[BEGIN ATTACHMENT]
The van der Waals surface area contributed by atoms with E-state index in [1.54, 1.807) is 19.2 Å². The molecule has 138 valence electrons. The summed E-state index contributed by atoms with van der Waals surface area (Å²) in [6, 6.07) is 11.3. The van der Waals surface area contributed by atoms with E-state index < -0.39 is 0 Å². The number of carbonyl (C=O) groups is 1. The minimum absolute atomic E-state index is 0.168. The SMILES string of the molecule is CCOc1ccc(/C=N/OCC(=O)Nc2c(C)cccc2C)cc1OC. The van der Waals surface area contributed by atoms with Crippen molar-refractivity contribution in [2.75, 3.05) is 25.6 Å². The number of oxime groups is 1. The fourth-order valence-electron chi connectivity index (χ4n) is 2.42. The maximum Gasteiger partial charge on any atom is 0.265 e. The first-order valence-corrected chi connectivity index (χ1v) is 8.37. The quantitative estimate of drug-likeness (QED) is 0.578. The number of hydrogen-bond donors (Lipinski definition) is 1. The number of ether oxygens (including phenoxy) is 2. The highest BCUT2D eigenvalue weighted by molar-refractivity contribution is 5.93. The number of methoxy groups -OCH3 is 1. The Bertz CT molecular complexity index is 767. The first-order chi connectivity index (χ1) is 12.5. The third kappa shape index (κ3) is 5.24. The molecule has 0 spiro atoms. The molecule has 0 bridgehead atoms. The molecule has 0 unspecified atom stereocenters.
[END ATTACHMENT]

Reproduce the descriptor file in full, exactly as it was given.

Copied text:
The van der Waals surface area contributed by atoms with E-state index in [1.54, 1.807) is 19.2 Å². The molecule has 138 valence electrons. The summed E-state index contributed by atoms with van der Waals surface area (Å²) in [6, 6.07) is 11.3. The van der Waals surface area contributed by atoms with E-state index < -0.39 is 0 Å². The number of carbonyl (C=O) groups is 1. The minimum absolute atomic E-state index is 0.168. The SMILES string of the molecule is CCOc1ccc(/C=N/OCC(=O)Nc2c(C)cccc2C)cc1OC. The van der Waals surface area contributed by atoms with Crippen molar-refractivity contribution in [2.75, 3.05) is 25.6 Å². The number of oxime groups is 1. The fourth-order valence-electron chi connectivity index (χ4n) is 2.42. The maximum Gasteiger partial charge on any atom is 0.265 e. The first-order valence-corrected chi connectivity index (χ1v) is 8.37. The quantitative estimate of drug-likeness (QED) is 0.578. The number of hydrogen-bond donors (Lipinski definition) is 1. The number of ether oxygens (including phenoxy) is 2. The highest BCUT2D eigenvalue weighted by molar-refractivity contribution is 5.93. The number of methoxy groups -OCH3 is 1. The Bertz CT molecular complexity index is 767. The first-order chi connectivity index (χ1) is 12.5. The third kappa shape index (κ3) is 5.24. The molecule has 0 spiro atoms. The molecule has 0 bridgehead atoms. The molecule has 0 unspecified atom stereocenters.